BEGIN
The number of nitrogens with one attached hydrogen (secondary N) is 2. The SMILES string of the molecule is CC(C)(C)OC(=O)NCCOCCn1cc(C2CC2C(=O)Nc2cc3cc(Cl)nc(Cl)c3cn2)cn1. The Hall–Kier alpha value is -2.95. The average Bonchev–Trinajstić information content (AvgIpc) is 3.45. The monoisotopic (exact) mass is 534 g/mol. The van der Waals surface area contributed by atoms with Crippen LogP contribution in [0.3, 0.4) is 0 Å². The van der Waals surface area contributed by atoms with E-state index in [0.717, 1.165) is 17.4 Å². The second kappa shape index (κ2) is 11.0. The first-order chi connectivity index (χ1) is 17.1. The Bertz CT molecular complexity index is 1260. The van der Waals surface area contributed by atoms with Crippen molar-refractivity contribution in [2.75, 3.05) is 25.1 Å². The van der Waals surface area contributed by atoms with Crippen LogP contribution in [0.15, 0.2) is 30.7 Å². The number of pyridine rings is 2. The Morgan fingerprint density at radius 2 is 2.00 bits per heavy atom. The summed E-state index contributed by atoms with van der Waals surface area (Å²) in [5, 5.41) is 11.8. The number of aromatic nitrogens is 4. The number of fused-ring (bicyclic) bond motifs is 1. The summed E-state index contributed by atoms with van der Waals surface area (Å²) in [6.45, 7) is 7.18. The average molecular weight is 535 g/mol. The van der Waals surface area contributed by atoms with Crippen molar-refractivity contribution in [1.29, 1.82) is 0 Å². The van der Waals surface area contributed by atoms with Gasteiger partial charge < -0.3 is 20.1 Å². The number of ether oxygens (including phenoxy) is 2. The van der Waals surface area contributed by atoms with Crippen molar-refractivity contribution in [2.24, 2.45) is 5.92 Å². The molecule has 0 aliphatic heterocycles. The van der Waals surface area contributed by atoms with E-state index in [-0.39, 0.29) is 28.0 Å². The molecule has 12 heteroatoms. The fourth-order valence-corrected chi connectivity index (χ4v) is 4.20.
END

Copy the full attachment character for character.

The number of nitrogens with one attached hydrogen (secondary N) is 2. The SMILES string of the molecule is CC(C)(C)OC(=O)NCCOCCn1cc(C2CC2C(=O)Nc2cc3cc(Cl)nc(Cl)c3cn2)cn1. The Hall–Kier alpha value is -2.95. The average Bonchev–Trinajstić information content (AvgIpc) is 3.45. The monoisotopic (exact) mass is 534 g/mol. The van der Waals surface area contributed by atoms with Crippen LogP contribution in [0.3, 0.4) is 0 Å². The van der Waals surface area contributed by atoms with E-state index in [0.717, 1.165) is 17.4 Å². The second kappa shape index (κ2) is 11.0. The first-order chi connectivity index (χ1) is 17.1. The Bertz CT molecular complexity index is 1260. The van der Waals surface area contributed by atoms with Crippen molar-refractivity contribution in [2.75, 3.05) is 25.1 Å². The van der Waals surface area contributed by atoms with Crippen LogP contribution in [0.15, 0.2) is 30.7 Å². The number of pyridine rings is 2. The Morgan fingerprint density at radius 2 is 2.00 bits per heavy atom. The summed E-state index contributed by atoms with van der Waals surface area (Å²) in [5, 5.41) is 11.8. The number of aromatic nitrogens is 4. The number of fused-ring (bicyclic) bond motifs is 1. The summed E-state index contributed by atoms with van der Waals surface area (Å²) in [6.45, 7) is 7.18. The average molecular weight is 535 g/mol. The van der Waals surface area contributed by atoms with Crippen molar-refractivity contribution in [1.29, 1.82) is 0 Å². The van der Waals surface area contributed by atoms with Gasteiger partial charge < -0.3 is 20.1 Å². The number of ether oxygens (including phenoxy) is 2. The van der Waals surface area contributed by atoms with Crippen molar-refractivity contribution in [2.24, 2.45) is 5.92 Å². The molecule has 0 aliphatic heterocycles. The van der Waals surface area contributed by atoms with E-state index in [-0.39, 0.29) is 28.0 Å². The molecule has 12 heteroatoms. The fourth-order valence-corrected chi connectivity index (χ4v) is 4.20.